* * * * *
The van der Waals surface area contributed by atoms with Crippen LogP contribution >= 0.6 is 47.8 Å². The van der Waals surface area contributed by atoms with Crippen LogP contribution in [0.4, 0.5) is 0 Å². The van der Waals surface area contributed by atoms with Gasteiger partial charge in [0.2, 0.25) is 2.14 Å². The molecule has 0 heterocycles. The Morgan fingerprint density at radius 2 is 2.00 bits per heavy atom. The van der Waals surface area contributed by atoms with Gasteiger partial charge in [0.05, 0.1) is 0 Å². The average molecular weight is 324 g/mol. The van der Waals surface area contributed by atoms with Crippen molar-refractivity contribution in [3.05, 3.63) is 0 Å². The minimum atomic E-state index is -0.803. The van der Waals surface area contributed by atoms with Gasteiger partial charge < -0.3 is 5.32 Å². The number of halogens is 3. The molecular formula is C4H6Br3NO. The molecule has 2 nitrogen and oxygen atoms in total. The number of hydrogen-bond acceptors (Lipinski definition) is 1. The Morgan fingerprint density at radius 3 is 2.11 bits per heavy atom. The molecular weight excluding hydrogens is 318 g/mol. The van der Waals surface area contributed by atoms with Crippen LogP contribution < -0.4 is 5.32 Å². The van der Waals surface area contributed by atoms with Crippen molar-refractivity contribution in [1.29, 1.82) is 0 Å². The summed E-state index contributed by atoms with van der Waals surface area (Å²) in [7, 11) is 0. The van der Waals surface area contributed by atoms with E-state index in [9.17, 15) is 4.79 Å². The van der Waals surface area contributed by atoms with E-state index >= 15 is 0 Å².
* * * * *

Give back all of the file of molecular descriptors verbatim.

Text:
The van der Waals surface area contributed by atoms with Crippen LogP contribution >= 0.6 is 47.8 Å². The van der Waals surface area contributed by atoms with Crippen LogP contribution in [0.4, 0.5) is 0 Å². The van der Waals surface area contributed by atoms with Gasteiger partial charge in [0.2, 0.25) is 2.14 Å². The molecule has 0 heterocycles. The Morgan fingerprint density at radius 2 is 2.00 bits per heavy atom. The van der Waals surface area contributed by atoms with Gasteiger partial charge in [0.05, 0.1) is 0 Å². The average molecular weight is 324 g/mol. The van der Waals surface area contributed by atoms with Crippen molar-refractivity contribution in [3.05, 3.63) is 0 Å². The minimum atomic E-state index is -0.803. The van der Waals surface area contributed by atoms with Gasteiger partial charge < -0.3 is 5.32 Å². The number of halogens is 3. The molecular formula is C4H6Br3NO. The molecule has 2 nitrogen and oxygen atoms in total. The number of hydrogen-bond acceptors (Lipinski definition) is 1. The Morgan fingerprint density at radius 3 is 2.11 bits per heavy atom. The molecular weight excluding hydrogens is 318 g/mol. The van der Waals surface area contributed by atoms with Crippen LogP contribution < -0.4 is 5.32 Å². The van der Waals surface area contributed by atoms with Crippen molar-refractivity contribution in [1.29, 1.82) is 0 Å². The summed E-state index contributed by atoms with van der Waals surface area (Å²) in [7, 11) is 0. The van der Waals surface area contributed by atoms with E-state index in [9.17, 15) is 4.79 Å². The van der Waals surface area contributed by atoms with E-state index >= 15 is 0 Å².